These slide holders 11 preferably are metal frames as illustrated in FIG. 1 with a frame-like center portion 12 and upper and lower slide transparency receiving channels 13 and 14 which are proportioned to be slidably received between the upper and lower partition members 9 and 10.
The slide holders 11 are resiliently held in position in the magazine compartments by spring fingers 15 extending into each compartment for lightly engaging each holder 11 to prevent its unintentional removal from the magazine 1- FIG. 2 illustrates preferred embodiments of the three units which form the entire magazine as described above.
A bottom unit 16 is formed from a plate or strip of metal such as aluminium which is cut and formed to the shape illustrated in a series of stamping and forming steps.
The flat plates is first cut or blanked out to form a shaped blank including the bottom 3 and connected end plates 8. Material for the channels 6 and 7 is provided on opposite sides of the bottom 3. Sufficient border material is also provided on the end plates 8 for providing end flanges 18. In the blanking out of the channel 7, a series of teeth 19 are cut to form the magazine indexing rack for engaging an indexing gear on the projector.
The partition members 10 are also cut and bent by a suitable die either in the first blanking step or in later forming steps. Subsequent forming steps shape the flanges 18 on the end plates 8 and form the channels 6 and 7. The bottom units 16 is ready for the magazine assembly when the end plates 8 are bent to their vertical position as illustrated in FIG. 2.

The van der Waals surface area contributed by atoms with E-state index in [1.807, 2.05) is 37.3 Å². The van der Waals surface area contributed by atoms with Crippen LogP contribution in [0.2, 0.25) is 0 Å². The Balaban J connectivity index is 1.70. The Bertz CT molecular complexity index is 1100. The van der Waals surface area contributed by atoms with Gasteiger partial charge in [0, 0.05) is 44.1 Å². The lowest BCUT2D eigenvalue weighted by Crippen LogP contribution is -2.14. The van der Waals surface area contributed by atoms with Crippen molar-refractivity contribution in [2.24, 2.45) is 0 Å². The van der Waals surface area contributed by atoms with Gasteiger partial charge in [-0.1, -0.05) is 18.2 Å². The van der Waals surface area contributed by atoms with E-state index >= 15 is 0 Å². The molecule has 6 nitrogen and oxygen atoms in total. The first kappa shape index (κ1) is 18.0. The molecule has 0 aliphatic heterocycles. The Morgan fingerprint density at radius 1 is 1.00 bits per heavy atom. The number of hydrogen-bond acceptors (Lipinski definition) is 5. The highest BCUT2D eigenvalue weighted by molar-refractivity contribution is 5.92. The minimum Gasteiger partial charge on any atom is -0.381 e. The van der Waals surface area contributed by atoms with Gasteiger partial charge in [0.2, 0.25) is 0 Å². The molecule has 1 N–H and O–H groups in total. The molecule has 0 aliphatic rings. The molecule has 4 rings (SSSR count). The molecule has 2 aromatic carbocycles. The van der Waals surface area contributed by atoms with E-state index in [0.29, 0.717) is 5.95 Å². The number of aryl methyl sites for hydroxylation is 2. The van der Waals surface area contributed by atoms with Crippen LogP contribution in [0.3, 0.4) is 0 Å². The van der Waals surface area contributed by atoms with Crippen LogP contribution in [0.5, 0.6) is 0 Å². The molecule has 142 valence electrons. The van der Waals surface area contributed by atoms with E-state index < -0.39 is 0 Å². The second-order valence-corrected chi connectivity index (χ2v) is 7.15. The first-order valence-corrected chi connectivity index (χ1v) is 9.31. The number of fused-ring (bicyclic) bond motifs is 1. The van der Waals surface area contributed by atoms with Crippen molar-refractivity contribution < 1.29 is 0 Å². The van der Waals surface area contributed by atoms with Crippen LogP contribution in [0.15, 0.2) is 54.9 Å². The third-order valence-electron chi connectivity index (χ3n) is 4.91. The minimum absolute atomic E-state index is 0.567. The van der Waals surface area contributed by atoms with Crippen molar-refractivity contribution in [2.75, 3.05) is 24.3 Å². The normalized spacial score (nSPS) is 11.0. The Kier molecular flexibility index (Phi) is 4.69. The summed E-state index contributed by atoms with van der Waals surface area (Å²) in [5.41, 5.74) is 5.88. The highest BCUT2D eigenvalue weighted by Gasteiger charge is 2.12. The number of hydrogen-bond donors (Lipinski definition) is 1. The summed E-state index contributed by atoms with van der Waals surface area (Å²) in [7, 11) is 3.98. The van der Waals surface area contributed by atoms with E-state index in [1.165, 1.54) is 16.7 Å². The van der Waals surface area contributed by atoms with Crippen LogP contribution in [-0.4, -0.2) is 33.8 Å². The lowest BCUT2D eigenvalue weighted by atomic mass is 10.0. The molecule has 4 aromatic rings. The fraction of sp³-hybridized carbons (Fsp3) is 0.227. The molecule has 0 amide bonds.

During the above formation of the end plates 8 of the bottom unit 16, assembly holes 17, false rivet heads 20', end panels 21, and other shaped portions such as cam clearance grooves 22 are cut and shaped. The grooves 22 permit the magazine to move past cams in the projector such as are used to fully return slide holders 11 to the magazine compartments.
The top unit 23 is blanked and formed by a similar series of manufacturing steps. A fiat metal plate is blanked and formed to provide the top 2 with its channels 4 and and an integral side plate 24 and end flanges 25 and 26. As is clear from the illustration of channel 5 in FIG. 2, the channel 5 is formed from material provided between the top 2 and the side plate 24. The partition members 9 are formed as well as three extruded rivets 27 which are outwardly directed from the end flanges (FIGS. 2 and 3) to engage the holes 17 in the bottom unit 16.
Final forming steps shape the top unit to the generally L-shaped cross section as illustrated in FIG. 2 with the flanges 4 and 5 formed and with end flanges 25 and 26 bent into a common plane at right angles to the top 2 and the depending side plate 24.
The third unit of the assembly comprises the leaf spring 28 having the individual spring fingers 15 connected by connecting portion 29 and also including a generally U- shaped flange 30 having an anchoring lip 31 for attaching the leaf spring 28 to the top 2 of the assembled magazine 1 as now will be described.